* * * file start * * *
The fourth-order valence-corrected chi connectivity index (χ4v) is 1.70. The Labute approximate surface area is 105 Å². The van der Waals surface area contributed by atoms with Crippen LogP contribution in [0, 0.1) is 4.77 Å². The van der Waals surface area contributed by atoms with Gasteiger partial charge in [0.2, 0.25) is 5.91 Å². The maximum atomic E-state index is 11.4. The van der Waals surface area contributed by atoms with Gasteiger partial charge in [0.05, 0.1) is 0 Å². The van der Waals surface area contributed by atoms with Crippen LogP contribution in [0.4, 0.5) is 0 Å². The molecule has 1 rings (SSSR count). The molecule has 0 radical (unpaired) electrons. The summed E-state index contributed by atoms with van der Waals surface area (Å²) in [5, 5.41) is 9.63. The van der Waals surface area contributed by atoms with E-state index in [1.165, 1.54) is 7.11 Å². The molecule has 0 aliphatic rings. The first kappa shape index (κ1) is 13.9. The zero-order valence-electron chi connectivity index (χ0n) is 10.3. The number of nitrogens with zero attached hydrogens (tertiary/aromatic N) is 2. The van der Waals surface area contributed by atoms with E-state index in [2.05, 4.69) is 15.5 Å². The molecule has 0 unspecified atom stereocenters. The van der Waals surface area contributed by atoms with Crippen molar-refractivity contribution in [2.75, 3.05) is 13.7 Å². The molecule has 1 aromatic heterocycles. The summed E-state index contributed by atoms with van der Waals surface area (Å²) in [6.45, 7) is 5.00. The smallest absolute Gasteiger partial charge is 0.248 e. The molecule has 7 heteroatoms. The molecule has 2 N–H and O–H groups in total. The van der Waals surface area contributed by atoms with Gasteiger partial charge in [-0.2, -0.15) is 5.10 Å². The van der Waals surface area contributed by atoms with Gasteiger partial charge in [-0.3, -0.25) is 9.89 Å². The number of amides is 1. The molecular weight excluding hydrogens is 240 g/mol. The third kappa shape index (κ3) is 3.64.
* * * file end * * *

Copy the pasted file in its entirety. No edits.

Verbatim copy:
The fourth-order valence-corrected chi connectivity index (χ4v) is 1.70. The Labute approximate surface area is 105 Å². The van der Waals surface area contributed by atoms with Crippen LogP contribution in [0, 0.1) is 4.77 Å². The van der Waals surface area contributed by atoms with Gasteiger partial charge in [0.2, 0.25) is 5.91 Å². The maximum atomic E-state index is 11.4. The van der Waals surface area contributed by atoms with Gasteiger partial charge in [0.05, 0.1) is 0 Å². The van der Waals surface area contributed by atoms with Crippen LogP contribution in [0.4, 0.5) is 0 Å². The molecule has 1 rings (SSSR count). The molecule has 0 radical (unpaired) electrons. The summed E-state index contributed by atoms with van der Waals surface area (Å²) in [5, 5.41) is 9.63. The van der Waals surface area contributed by atoms with E-state index in [1.165, 1.54) is 7.11 Å². The molecule has 0 aliphatic rings. The first kappa shape index (κ1) is 13.9. The zero-order valence-electron chi connectivity index (χ0n) is 10.3. The number of nitrogens with zero attached hydrogens (tertiary/aromatic N) is 2. The van der Waals surface area contributed by atoms with E-state index in [2.05, 4.69) is 15.5 Å². The molecule has 0 unspecified atom stereocenters. The van der Waals surface area contributed by atoms with Crippen molar-refractivity contribution in [2.75, 3.05) is 13.7 Å². The molecule has 1 aromatic heterocycles. The summed E-state index contributed by atoms with van der Waals surface area (Å²) in [6.45, 7) is 5.00. The smallest absolute Gasteiger partial charge is 0.248 e. The molecule has 7 heteroatoms. The molecule has 2 N–H and O–H groups in total. The van der Waals surface area contributed by atoms with Gasteiger partial charge in [-0.2, -0.15) is 5.10 Å². The van der Waals surface area contributed by atoms with Gasteiger partial charge in [-0.3, -0.25) is 9.89 Å². The number of amides is 1. The molecular weight excluding hydrogens is 240 g/mol. The third kappa shape index (κ3) is 3.64.